Dragonfly Song was definitely a good book….I really like this story, as it was very original and creative. I like the creative story line, as it was intriguing. I also like that the book was partially written in poetry and partially written in prose. Books are usually one or the other, so I like how the author wove them together. I love how this story was very detailed, as I could picture almost everything. Overall, Dragonfly Song was an amazing book.”
—Farrah – Age 11

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Oregon Coast Youth Preview Center

Verdict: Australian author Wendy Orr, author of Nim’s Island, uses her formidable writing skills, poetic prose and narrative poetry to bring this historical fiction to life, juxtaposing the old ways of Crete with the changes brought by the invading Minoans. Highly recommended for middle, high school, and public library collections.”
—Jane Cothron

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The Reading Castle

“From the first glimpse of the magnificent cover I knew that Dragonfly Song would be a glorious read. A fantasy story embedded in history? A strong heroine? Sign me up!

Long story short: Dragonfly Song was all that I expected it to be – and, at the same time, completely different. Is that a good thing? Definitely! Dragonfly Song is a magnificent, magical book for teens and young adults. During a sleepless night, I couldn’t put the book down. I suffered, laughed and, yes, cried. And although I live and die with books, I don’t cry often….

Dragonfly Song is more than just a good read. It’s a saga, not just a retelling of the legend of the Minotaur, but a tale of fighting for one’s identity. It’s the story of a strong girl taking her life in her own hands, finding her way against all odds….

Wendy Orr slows down significantly. She incorporates rhyme, which makes Dragonfly Song lyrical and interesting to read. Orr’s poetry might be challenging for the average midgrade reader. The sections are not bothersome, though. Embedded in Aissa’s story, at the right time and in the right place, they intensify the feeling of Dragonfly Song being a saga. Orr’s writing makes the book really special and a wonderful read – even for mid-graders!

Dragonfly Song – an outstanding book for young (and old) adults! Read it! Now!”

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YA Books Central

“Part fantasy, part fairy tale, and part myth, DRAGONFLY SONG is completely gorgeous….Aissa is a heroine to be admired….

Aissa is wonderfully resilient, and although my heart broke for her constantly as I read, I never doubted that this fierce, smart, loving girl would triumph despite the many forces working against her.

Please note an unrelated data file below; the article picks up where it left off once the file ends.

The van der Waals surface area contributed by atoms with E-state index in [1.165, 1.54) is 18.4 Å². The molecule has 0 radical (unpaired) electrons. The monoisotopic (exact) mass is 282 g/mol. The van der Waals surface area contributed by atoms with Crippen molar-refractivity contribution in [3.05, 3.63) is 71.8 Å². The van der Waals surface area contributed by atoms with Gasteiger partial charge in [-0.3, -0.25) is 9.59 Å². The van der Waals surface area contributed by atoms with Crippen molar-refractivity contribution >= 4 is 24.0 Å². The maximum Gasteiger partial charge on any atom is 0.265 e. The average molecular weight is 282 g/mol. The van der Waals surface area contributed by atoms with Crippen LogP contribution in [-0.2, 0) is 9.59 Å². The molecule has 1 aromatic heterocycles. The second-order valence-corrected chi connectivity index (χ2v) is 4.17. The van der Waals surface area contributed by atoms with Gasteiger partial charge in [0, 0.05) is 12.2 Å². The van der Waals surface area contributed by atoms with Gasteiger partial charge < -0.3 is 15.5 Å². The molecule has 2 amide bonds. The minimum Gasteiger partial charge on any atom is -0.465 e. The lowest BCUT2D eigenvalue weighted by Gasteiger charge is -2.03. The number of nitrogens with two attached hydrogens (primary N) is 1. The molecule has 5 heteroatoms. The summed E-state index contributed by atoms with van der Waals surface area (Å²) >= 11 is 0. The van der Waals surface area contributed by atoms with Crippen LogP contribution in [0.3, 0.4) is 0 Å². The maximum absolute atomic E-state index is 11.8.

I cannot recommend DRAGONFLY SONG enough. I was sad to turn the final page and leave Aissa behind, but I suspect she’ll stay with me for a long while.”
—Kristie Lowry

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Blue Stocking Thinking

“I love the gentleness and the vulnerability in this story. I also love the hope, the knowing that there is more in store for Aissa. And I love Aissa’s sense of good and her perseverance. My goodness, she certainly perseveres.

This is a book to give readers that love being absorbed in another world. Readers that don’t need flashy events on every page, readers that can wait. It is so worth the wait.”

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Log Cabin Library

Why I wanted to read this: Wendy Orr is the author of Nim’s Island, which I’ve read and enjoyed and once I read the premise of Dragonfly Song I was intrigued by how it is based on the legend of King Minos of Crete. and the Minoan civilization….

Dragonfly Song is written in both free verse and prose, which I thought was an interesting choice at first, yet Orr’s transitions come together smoothly, developing Aissa’s character and giving insights into her inner thoughts. Aissa was so resilient and even a bit silently rebellious, which I really appreciated about her character….[D]espite everything she grows into this strong girl determined to win her freedom and show everyone what she is capable of.”

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David Stringer, NetGalley

“I must admit, I enjoyed this book, it is about a young girl who doesn’t have a lot of luck growing up back thousands of years ago in Crete….a well written, interesting read and one that has introduced me to a good author I will keep an eye on.”

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Jill Jemmett

Rating: ★★★★…I really enjoyed this story….[A] great introduction to the Ancient Greek style for young readers, if they also have some guidance from an adult.”

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Kiss the Book

“At first I was thinking, well, let’s get Aissa to the Bull King’s land and get her into training already, but by the end, I was glad that I was able to connect with Aissa through knowing about her and her struggles – that made the triumph all that sweeter. Aissa’s story will not be the kind of book where students pick it up and share it with each other. Only a few students at this level are emotionally mature enough as readers to appreciate her story. What should happen is teachers need to read this and adopt it to read together as a class. With the poetry of Aissa’s thoughts combined with all of the other elements of story, this would be a rich classroom experience.
—Cindy, Library Teacher

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Reading by the Pond

“This is one of those books that I can’t believe we almost missed. Fortunately a former MSBA member reviewed this and I decided to request it and read it. Wow – this is really something….The book was part prose and part poetic narrative and was beautifully done.”